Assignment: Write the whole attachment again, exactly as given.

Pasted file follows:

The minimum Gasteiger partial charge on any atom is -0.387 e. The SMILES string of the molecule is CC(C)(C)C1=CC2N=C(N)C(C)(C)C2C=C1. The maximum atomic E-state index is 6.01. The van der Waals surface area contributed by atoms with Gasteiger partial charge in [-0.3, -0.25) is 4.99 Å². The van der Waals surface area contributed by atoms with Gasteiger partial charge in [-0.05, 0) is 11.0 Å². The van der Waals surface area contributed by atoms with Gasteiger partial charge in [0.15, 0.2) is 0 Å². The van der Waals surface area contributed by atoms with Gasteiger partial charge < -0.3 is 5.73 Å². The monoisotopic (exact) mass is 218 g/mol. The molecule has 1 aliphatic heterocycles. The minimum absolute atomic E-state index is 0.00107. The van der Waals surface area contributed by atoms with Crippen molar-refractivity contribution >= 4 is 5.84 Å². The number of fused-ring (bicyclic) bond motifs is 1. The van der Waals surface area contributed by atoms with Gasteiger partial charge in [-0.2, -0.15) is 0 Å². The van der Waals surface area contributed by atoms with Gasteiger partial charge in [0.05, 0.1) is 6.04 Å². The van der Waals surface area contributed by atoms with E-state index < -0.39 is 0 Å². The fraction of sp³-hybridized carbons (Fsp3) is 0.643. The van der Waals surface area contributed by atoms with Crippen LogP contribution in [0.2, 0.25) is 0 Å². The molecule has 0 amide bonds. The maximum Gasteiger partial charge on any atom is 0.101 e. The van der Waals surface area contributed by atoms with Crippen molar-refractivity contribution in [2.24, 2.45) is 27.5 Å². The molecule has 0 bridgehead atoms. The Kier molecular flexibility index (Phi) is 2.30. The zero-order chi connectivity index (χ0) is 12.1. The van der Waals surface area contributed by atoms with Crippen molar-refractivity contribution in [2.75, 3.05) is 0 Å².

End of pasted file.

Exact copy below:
The minimum Gasteiger partial charge on any atom is -0.387 e. The SMILES string of the molecule is CC(C)(C)C1=CC2N=C(N)C(C)(C)C2C=C1. The maximum atomic E-state index is 6.01. The van der Waals surface area contributed by atoms with Gasteiger partial charge in [-0.3, -0.25) is 4.99 Å². The van der Waals surface area contributed by atoms with Gasteiger partial charge in [-0.05, 0) is 11.0 Å². The van der Waals surface area contributed by atoms with Gasteiger partial charge in [0.15, 0.2) is 0 Å². The van der Waals surface area contributed by atoms with Gasteiger partial charge < -0.3 is 5.73 Å². The monoisotopic (exact) mass is 218 g/mol. The molecule has 1 aliphatic heterocycles. The minimum absolute atomic E-state index is 0.00107. The van der Waals surface area contributed by atoms with Crippen molar-refractivity contribution >= 4 is 5.84 Å². The number of fused-ring (bicyclic) bond motifs is 1. The van der Waals surface area contributed by atoms with Gasteiger partial charge in [-0.2, -0.15) is 0 Å². The van der Waals surface area contributed by atoms with Gasteiger partial charge in [0.05, 0.1) is 6.04 Å². The van der Waals surface area contributed by atoms with E-state index < -0.39 is 0 Å². The fraction of sp³-hybridized carbons (Fsp3) is 0.643. The van der Waals surface area contributed by atoms with Crippen LogP contribution in [0.2, 0.25) is 0 Å². The molecule has 0 amide bonds. The maximum Gasteiger partial charge on any atom is 0.101 e. The van der Waals surface area contributed by atoms with Crippen molar-refractivity contribution in [2.24, 2.45) is 27.5 Å². The molecule has 0 bridgehead atoms. The Kier molecular flexibility index (Phi) is 2.30. The zero-order chi connectivity index (χ0) is 12.1. The van der Waals surface area contributed by atoms with Crippen molar-refractivity contribution in [2.75, 3.05) is 0 Å².